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Peninsular Malaysia - to Training Centre

Kuala Lumpur - MHDC

Kuala Lumper Craft Museum
No. 26, Jalan Sultan Hishamudin

One of the principle purposes of The Malaysian Handicraft Development Corporation is to promote and rehabilitate traditional skills and craftsmanship. An example of this is being carried out through the Kuala Lumpur Textile Museum, a gallery setting that is educating Malaysians and tourists alike about the rich textile heritage of the country. The museum has an outstanding exhibition of traditional costumes and textiles showing displays of how many of the traditional fabrics are created.

Mohd. Latif Haji Dirun of the Textile Gallery explains techniques used.

The use of gold foil to create motifs on fabric is a traditional craft creating rich embellishment. The tools used are displayed here together with a sample of the end product. The wooden carved blocks are pressed into a mixture of gum Arabic and then stamped onto the fabric. Then gold foil is carefully pressed onto the sticky design area and carefully rubbed to ensure that it will adhere. The excess foil is removed, leaving the precise design area covered in gold.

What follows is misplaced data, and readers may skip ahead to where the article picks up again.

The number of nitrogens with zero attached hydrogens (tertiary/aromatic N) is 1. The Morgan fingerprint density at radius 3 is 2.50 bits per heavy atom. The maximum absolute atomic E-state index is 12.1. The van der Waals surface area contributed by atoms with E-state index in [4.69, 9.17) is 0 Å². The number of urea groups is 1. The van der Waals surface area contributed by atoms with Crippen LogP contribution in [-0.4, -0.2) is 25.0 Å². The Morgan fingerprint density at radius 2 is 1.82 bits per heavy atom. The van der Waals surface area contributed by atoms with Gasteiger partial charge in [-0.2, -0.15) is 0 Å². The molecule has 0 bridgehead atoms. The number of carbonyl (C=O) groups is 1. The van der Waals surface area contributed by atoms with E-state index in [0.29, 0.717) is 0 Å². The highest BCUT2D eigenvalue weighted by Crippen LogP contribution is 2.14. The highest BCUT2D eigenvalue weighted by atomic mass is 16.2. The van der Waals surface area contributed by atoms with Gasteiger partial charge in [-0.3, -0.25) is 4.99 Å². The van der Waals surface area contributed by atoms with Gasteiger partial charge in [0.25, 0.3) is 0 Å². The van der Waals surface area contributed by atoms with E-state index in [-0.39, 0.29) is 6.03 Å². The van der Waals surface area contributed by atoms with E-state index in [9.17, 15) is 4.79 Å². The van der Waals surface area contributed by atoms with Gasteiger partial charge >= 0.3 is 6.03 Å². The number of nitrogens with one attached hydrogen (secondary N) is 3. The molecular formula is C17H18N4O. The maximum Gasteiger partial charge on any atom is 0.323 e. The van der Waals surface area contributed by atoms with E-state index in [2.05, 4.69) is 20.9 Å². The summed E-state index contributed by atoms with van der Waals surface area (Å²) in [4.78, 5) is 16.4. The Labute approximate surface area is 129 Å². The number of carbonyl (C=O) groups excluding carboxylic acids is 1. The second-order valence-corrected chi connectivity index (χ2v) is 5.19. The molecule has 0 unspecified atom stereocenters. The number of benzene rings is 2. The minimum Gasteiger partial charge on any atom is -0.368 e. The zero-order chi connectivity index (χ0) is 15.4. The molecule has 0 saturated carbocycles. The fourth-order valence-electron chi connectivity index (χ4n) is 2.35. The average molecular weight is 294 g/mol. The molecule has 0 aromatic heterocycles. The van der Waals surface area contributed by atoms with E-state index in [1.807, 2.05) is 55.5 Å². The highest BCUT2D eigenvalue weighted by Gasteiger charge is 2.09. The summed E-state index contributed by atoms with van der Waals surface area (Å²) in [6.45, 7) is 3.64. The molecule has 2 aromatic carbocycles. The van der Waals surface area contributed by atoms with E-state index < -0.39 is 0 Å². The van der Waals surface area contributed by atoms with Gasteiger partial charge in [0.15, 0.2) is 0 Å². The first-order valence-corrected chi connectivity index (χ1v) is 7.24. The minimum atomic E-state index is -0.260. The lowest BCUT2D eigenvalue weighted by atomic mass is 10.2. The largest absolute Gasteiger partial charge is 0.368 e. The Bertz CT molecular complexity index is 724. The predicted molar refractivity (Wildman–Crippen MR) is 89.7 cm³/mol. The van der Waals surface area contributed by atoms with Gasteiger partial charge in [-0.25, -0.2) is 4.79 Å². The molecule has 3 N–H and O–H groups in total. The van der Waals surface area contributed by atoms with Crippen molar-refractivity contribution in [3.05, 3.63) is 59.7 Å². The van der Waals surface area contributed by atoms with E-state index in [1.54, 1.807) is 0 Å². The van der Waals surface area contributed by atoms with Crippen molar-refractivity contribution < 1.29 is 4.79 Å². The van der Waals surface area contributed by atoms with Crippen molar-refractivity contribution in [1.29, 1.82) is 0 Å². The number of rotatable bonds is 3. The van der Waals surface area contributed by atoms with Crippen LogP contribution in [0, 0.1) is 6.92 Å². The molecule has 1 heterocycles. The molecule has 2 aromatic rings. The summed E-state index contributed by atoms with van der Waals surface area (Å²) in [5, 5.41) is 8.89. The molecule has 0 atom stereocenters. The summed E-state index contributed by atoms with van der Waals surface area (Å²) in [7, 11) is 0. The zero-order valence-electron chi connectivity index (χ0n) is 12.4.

This garment is designed with gold leaf.

Strong mats are created with Pandanus leaf by plating the leaf, which has been specially prepared. The skill in design control can be seen in this example, which has designs of open spaces adding to the overall design. Working the fibre back into the mat for strength and durability carefully finishes all the edges.

This display of Pua Kumbu from Sarawak shows the variety of design within this ikat textile of the Iban weavers. The symbolic designs are part of a rich cultural heritage. These cloths were originally used in traditional ceremonies and are created with involved sacred ritual before and during preparation of the yarns. Natural dyes are used which require special mordant treatments to enable the dye to bond with the cotton yarn. This yarn is tie-dyed first before dyeing to create the intricate designs on the warp threads. These threads must be carefully managed to keep the alignment of the design in perfect order, a no mean feat.


Hajah Rahjimah bt. Dato' Haji Ahmad, 1999, Revival of Ikat Weaving: The Role of Malaysian Handicraft Development Corporation, International Ikat Weaving Forum, Sarawak.
Linggi, D.A.M. 1998, Ties That Bind: An Exhibition catalogue of Ikat Fabrics.
Mohd. Latif Hajif Dirun 1999, Personal interview, Kuala Lumpur.
Ong, E. & Tettoni, L. 1996, Sarawak Style, Times Editions, Singapore.